Learning To Deal With Diabetes

Published November 10, 2008

Posted Oct. 30, 2008 – Angie Stone experienced the unexpected at an amusement park a few years ago, and it had nothing to do with a new death-defying ride.

She simply had been going to the bathroom, a lot, on her way to the park. Then her legs cramped up and she could hardly walk. Little did she know that those symptoms would trigger a series of events that would change her life: After she had been given Gatorade, she was told to get checked for diabetes.

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“I was always on the go, and thought I was too busy to develop something like this,” Stone told BET.com  “I thought at the time that diabetes went along with bad habits, but I was the last one in my family to eat junk food.”

What the Grammy Award-winning singer didn’t realize was that she was a perfect candidate for diabetes: She had a family history of diabetes and was fighting weight problems.

“My mom was a diabetic. Her sister was a diabetic, so I was already a candidate,” said Stone, who has been living with diabetes for nearly a decade. Now, Stone has not only been working on ways to keep her own diabetes under control, but she has been helping others become aware of the disease.

Stone, who just finished work on a film, “The Pastor,” and is working on a book and a clothing line, is traveling to various communities as part of the F.A.C.E Diabetes program, which, sponsored by Eli Lilly, helps African Americans understand their risk for the disease and how to control it.

More than 20 million Americans suffer from diabetes, according to the American Diabetes Association. African Americans are 1.8 times more likely to have diabetes than non-Hispanic Whites, the association says.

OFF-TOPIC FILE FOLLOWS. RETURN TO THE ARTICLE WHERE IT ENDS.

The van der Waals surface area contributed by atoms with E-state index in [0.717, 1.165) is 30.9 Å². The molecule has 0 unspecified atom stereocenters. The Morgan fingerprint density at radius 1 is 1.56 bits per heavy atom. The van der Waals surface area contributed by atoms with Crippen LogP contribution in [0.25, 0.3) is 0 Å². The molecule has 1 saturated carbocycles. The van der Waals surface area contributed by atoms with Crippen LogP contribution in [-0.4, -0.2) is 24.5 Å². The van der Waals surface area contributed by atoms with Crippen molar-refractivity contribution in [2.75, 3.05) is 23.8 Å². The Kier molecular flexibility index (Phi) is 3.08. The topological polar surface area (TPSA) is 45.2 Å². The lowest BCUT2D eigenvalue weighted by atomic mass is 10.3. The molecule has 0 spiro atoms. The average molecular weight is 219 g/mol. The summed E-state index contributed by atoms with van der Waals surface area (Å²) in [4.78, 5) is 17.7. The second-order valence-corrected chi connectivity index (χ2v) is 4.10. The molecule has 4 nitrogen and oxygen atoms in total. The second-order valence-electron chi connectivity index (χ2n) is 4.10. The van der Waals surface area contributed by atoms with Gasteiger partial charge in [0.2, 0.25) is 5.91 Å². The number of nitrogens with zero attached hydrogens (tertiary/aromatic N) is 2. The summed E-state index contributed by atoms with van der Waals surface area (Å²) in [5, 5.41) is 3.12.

Stone recalls how she felt when she first found out she was diabetic, and she hopes to help others avoid the “tears” and “fear” she felt. She admits that, at first, her new diabetes-fighting routine was a bit daunting.

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“I had to check my sugar every day,” she says. “All of that was out of the ordinary. It definitely changed my attitude. I cried a lot. I put up a pity party.”

But learning to cope with it, says the Celebrity Fit Club graduate, who has lost 30 pounds since being on the show two years ago, has improved her quality of life, she says.

Because the singer travels quite a bit, she does a lot of walking, the diabetes diagnosis made her a bit more deliberate about exercising, although she admits that she still doesn’t exercise as much as she should.

But she’s gotten good at managing the disease. She keeps track of how much sugar, salt and starch she eats, and makes healthier meal choices, eating more salads and baked, not fried, chicken and fish.

“I know my limits,” says the South Carolina native. “I am completely aware of situations that could raise my sugar. If I drink too much ice tea, I know that’s going to send me over the radar. I’m very careful about that.”

Because Black Americans are at greater risk for diabetes than other racial groups, Stone says, people have to make sure they get tested if they have a family history of the disease, and, if not, do what they can to reduce their risk.

“Diabetes is not a death sentence but a wakeup call,” Stone says. “We are prime candidates so we have to care enough about ourselves to look out for ourselves. We need to stop it before it gets started; once it does you’ve got a situation that is going to change the rest of your life.”

To watch Stone's video and learn more about fighting diabetes, go to Face Diabetes.com.

Written by BET-Staff

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